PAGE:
Blood Disorders

Close up of nurse disinfecting male arm before blood test.

Blood Disorders

Benign Hematology

ColumbiaDoctors’ highly personalized care of adults and children with blood disorders includes the expert services of specialist faculty physicians, nurses, scientists, and staff, who care for patients with bleeding, blood marrow, vascular, and endovascular disorders, as well as those with cancer.

All of our patients receive care from integrated, multidisciplinary teams that feature physicians versed in state-of-the-art treatments. Our hematologists use of pioneering technologies, such as our state-of-the-art Special Hematology Laboratory and the Laboratory of Personalized Genomic Medicine to diagnose our patients, including those with very rare blood disorders, and to create appropriate treatment programs tailored to each patient, as well as access to the most state-of-the-art clinical trials. In addition to primary treatment of our patients’ disorders, our hematologists include expert management of patients’ symptoms and complications, and they have access to all the additional ColumbiaDoctors specialists and treatments as needed.

All of ColumbiaDoctors hematologists are affiliated Columbia University’s Herbert Irving Comprehensive Cancer Center (HICCC), one of only 45 institutions in the United States and only two in New York City recognized as a comprehensive cancer center by the National Cancer Institute (NCI).

Our ColumbiaDoctors Pediatric Hematologists are all affiliated with the NewYork-Presbyterian Morgan Stanley Children’s Hospital (NYPMSCH), one of the first programs of its kind in the United States, and currently nationally ranked in more pediatric specialties than any other hospital in the New York metropolitan area. ColumbiaDoctors’ Pediatric Hematology currently cares for more than 500 patients with acute and chronic hematologic (blood) disorders, including anemia, bleeding disorders, blood vessel abnormalities, bone marrow failure syndromes, clotting disorders, hemoglobinopathies, sickle cell disease, and thalassemias.

Our ColumbiaDoctors practices are conveniently located at the Herbert Irving Pavilion in Washington Heights, as well as in midtown Manhattan and other sites within New York City and Westchester County, offering seamless care for patients visiting our offices or requiring hospital stays within the Columbia University Irving Medical Center network.

Our combined expertise and resources as New York’s No. 1 hospital and top National Institutes of Health-funded research center permit our patients to receive the best blood disorder care possible. We accept new patients as well as those referred to us by outside physicians for our specialty areas, including:


ColumbiaDoctors provide care for patients with anemia, a collection of some 400 conditions that depletion of red blood cells or insufficient hemoglobin, which hinders the transport of oxygen in the body. Anemia may be caused by blood loss, by diminished or imperfect red blood cell production (including the inherited blood disorder thalassemia), and by damage to red blood cells (such as sickle cell anemia, hereditary spherocytosis, G6PD deficiency, and autoimmune hemolytic anemia.) Our experts in hematology (the study of blood) work collaboratively with other specialists to determine the origin of our patients’ anemias and then develop personalized approaches for treatment, which can include bone marrow transplantation.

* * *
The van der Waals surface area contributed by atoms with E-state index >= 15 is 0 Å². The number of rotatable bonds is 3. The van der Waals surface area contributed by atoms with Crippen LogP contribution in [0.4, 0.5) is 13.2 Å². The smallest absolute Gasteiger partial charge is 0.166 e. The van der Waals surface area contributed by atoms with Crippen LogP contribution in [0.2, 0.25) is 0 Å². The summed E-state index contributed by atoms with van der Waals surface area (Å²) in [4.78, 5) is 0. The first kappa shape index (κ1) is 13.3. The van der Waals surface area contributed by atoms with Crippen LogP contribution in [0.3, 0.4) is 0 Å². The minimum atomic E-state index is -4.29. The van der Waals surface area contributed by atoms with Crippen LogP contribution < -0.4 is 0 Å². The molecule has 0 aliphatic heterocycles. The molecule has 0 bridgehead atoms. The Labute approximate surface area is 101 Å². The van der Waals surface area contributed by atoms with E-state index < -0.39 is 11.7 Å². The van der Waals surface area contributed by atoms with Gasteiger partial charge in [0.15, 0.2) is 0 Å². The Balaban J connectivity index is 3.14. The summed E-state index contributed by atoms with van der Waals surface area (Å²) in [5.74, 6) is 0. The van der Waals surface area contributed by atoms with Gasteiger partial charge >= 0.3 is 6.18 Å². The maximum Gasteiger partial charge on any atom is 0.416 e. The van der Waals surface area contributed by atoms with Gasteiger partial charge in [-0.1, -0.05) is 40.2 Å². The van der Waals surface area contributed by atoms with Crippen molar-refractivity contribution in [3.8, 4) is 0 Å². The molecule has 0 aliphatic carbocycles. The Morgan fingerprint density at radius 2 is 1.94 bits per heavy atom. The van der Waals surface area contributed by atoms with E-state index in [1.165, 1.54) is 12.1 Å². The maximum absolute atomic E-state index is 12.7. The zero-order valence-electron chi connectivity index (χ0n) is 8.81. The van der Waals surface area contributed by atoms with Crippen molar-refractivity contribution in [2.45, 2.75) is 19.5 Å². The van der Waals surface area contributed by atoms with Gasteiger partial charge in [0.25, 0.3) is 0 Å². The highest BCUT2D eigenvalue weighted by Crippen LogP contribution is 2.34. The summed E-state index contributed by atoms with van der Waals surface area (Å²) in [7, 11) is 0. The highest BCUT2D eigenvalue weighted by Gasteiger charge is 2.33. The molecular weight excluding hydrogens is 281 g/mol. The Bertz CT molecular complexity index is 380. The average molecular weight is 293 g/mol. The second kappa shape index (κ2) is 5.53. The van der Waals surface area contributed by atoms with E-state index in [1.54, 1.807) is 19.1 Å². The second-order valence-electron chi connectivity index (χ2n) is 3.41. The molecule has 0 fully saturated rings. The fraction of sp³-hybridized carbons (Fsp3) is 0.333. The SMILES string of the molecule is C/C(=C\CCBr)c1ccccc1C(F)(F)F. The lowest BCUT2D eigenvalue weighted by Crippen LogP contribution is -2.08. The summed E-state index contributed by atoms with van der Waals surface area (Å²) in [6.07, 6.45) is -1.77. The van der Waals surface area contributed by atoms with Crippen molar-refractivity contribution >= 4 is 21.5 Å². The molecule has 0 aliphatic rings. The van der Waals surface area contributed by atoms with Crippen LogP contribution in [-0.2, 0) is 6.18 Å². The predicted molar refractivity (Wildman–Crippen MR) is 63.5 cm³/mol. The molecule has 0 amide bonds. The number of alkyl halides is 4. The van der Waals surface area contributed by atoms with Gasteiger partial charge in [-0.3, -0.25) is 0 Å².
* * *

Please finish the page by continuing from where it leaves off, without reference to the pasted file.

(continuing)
Bone Marrow Failure Syndromes

ColumbiaDoctors provide expert care to our patients diagnosed with bone marrow failure, which depletes the body’s red blood cells, white blood cells, and platelets. Our supportive, interdisciplinary team offers personalized treatment programs that manage our patients’ disorders with transfusions of red blood cells and platelets while also addressing the underlying conditions contributing to bone marrow failure, including chemotherapies, immunotherapy, hormonal therapy, and, if needed, stem cell transplants.

Clotting Disorders

ColumbiaDoctors offers treatments to patients with clotting or coagulation blood disorders, including those with hereditary causes, acquired due to medication side effects or resulting from conditions like cancer. These bleeding disorders include hemophilia and Von Willebrand disease, both rare disorders in which the blood ability to clot is impaired, as well as such platelet disorders as immune thrombocytopenia (ITP, also called idiopathic thrombocytopenia, in which the immune system targets platelets and reduces their number), thrombocytosis (high platelet counts), and thrombocytopathy (abnormal platelet function). 

Sickle Cell Disease

The St. Giles Comprehensive Sickle Cell and Thalassemia Center at Columbia provides our pediatric patients diagnosed with sickle cell disease and thalassemia a comprehensive, family-centered care program. We offer the best evidence-based treatments, including early recognition of risks for preventable complications as well as offering support to help our patients and their families with management of their illness. Our community-focused program in Harlem, northern Manhattan, and the tri-state area includes newborn screening in sickle cell disease, stroke prevention, chronic transfusion and iron-chelating therapy, pain management, community outreach, and patient education.